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This question already has an answer here:

What is the difference between .cc and .cpp file extensions?

From Google, I learned that they are both from the C++ language, but I am unsure of differences between them.

marked as duplicate by Griwes, Nicol Bolas, Tom Tanner, Yu Hao, dandan78 Sep 3 '13 at 14:50

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  • 38
    .cpp is 1 character longer – Prix Sep 3 '13 at 10:40
  • 5
    For added bonus, there's also, .cp, .c++, .cxx and .C. – Hasturkun Sep 3 '13 at 11:02
  • Since the Linux kernel is written in C, are you sure those .cc files were even in C++? – user4815162342 Sep 3 '13 at 11:39
  • 7
    Do you want Hamming or Levenshtein? – sehe Sep 3 '13 at 11:43
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Conventions.

Historically, the suffix for a C++ source file was .C. This caused a few problems the first time C++ was ported to a system where case wasn't significant in the filename.

Different users adopted different solutions: .cc, .cpp, .cxx and possibly others. Today, outside of the Unix world, it's mostly .cpp. Unix seems to use .cc more often.

For headers, the situation is even more confusing: for whatever reasons, the earliest C++ authors decided not to distinguish between headers for C and for C++, and used .h.

This doesn't cause any problems if there is no C in the project, but when you start having to deal with both, it's usually a good idea to distinguish between the headers which can be used in C (.h) and those which cannot (.hh or .hpp).

In addition, in C++, a lot of users (including myself) prefer keeping the template sources and the inline functions in a separate file. Which, while strictly speaking a header file, tends to get yet another set of conventions (.inl, .tcc and probably a lot of others).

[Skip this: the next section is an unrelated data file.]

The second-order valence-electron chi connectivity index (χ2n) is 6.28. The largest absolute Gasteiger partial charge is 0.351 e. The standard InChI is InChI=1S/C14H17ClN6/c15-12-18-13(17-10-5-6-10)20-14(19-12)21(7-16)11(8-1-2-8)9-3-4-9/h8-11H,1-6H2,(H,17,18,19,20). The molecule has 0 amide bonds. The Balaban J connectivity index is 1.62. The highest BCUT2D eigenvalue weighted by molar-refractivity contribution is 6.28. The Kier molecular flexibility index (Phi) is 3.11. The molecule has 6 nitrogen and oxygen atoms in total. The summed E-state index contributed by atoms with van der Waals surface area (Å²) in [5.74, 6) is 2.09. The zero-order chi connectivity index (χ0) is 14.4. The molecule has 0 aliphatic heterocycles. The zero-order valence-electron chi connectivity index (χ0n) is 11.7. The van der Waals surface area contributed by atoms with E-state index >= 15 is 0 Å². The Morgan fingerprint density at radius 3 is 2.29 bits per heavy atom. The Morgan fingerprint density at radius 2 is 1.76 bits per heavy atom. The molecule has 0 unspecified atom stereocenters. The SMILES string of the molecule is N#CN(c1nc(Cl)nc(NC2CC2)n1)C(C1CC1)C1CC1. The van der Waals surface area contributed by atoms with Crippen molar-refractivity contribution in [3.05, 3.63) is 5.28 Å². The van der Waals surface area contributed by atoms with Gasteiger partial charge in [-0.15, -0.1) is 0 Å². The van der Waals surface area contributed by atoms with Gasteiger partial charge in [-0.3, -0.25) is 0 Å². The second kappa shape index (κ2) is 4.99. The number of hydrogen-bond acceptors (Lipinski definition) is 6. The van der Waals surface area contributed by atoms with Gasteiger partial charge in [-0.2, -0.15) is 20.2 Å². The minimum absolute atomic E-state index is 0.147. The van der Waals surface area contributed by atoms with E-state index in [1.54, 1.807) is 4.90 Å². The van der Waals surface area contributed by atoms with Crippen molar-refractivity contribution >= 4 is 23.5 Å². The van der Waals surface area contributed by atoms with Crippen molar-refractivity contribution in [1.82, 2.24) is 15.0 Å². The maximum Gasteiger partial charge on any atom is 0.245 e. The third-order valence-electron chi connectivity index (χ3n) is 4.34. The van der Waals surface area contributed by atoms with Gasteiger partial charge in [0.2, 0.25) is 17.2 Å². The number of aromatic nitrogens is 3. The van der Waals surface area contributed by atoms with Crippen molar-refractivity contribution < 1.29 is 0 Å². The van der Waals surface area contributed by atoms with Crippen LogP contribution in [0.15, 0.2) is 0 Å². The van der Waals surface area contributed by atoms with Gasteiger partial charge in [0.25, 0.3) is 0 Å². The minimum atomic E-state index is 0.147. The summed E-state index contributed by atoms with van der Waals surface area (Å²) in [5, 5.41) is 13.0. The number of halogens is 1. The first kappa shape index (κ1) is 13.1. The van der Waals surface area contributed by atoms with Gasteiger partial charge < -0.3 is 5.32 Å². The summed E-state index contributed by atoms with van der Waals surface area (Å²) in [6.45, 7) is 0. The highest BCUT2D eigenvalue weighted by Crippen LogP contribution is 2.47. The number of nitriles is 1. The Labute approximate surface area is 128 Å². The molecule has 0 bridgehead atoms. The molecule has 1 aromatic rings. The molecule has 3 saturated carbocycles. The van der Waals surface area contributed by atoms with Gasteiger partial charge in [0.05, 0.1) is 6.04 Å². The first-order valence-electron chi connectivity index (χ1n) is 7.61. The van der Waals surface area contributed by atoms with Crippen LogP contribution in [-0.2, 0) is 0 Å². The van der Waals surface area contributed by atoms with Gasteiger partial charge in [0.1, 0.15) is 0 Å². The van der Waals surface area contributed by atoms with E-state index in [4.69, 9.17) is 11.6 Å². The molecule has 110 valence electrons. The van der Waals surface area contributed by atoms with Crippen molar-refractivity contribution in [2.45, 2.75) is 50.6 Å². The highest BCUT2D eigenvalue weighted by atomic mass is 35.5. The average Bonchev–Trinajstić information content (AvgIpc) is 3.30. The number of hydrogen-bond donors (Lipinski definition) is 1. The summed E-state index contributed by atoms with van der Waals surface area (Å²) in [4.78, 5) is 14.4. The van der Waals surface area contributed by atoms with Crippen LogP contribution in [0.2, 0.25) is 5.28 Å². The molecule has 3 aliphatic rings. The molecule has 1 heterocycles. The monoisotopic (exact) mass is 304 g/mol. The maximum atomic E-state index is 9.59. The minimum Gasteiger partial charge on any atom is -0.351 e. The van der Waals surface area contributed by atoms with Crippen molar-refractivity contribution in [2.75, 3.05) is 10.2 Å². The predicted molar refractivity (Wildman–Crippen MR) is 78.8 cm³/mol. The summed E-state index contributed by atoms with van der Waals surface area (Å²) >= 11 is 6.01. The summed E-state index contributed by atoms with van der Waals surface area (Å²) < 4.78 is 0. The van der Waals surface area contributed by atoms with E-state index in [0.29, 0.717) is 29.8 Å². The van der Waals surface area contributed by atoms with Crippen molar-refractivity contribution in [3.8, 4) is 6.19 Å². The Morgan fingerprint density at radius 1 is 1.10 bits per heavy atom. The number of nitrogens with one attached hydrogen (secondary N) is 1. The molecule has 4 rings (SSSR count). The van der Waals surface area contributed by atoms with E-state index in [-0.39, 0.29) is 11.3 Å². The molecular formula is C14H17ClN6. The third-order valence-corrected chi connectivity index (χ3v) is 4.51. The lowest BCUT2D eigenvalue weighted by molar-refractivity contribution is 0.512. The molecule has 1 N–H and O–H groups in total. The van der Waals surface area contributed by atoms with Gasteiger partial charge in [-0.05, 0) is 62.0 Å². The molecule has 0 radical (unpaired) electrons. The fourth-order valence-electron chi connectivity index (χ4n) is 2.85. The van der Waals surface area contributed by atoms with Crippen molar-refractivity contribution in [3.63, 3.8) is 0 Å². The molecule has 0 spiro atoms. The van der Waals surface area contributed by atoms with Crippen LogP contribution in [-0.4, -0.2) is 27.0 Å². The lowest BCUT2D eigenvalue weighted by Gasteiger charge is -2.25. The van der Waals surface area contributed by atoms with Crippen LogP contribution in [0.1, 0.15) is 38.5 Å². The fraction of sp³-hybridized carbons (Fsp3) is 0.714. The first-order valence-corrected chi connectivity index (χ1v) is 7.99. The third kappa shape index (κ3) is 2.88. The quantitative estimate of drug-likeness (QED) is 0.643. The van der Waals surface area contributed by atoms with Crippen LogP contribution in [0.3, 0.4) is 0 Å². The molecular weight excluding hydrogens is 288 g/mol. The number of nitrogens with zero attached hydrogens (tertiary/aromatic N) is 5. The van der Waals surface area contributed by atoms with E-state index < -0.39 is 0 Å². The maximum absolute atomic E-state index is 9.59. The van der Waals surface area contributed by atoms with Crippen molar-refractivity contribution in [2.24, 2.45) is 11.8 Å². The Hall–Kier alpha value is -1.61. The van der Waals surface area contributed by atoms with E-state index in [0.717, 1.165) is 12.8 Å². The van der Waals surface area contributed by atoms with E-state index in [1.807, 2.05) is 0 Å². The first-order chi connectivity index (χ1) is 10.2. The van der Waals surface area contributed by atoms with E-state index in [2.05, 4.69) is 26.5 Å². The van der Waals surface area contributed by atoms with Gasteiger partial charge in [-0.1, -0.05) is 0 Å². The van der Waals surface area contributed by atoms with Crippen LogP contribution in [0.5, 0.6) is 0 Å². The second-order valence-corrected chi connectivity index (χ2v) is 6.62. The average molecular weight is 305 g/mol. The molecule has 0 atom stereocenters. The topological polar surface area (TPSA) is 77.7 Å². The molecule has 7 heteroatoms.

In the case of headers it makes absolutely no difference to the compiler.

In the case of source files different endings will cause the compiler to assume a different language. But this can normally be overridden, and I used .cc with VC++ long before VC++ recognized it as C++.

16

There is no difference. They're exactly the same.

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    What collation are you using? Surely this is Danish again :) – sehe Sep 3 '13 at 11:44
8

Technically for the compiler there is no difference. However, some compilers and/or build systems will guess how to compile your files based on the extension and may or may not detect "cc" (or "cpp" but that is more rare I guess) as a c++ file.

3

Actually it all depends on what you and your compiler prefer. There is no difference between them at all.

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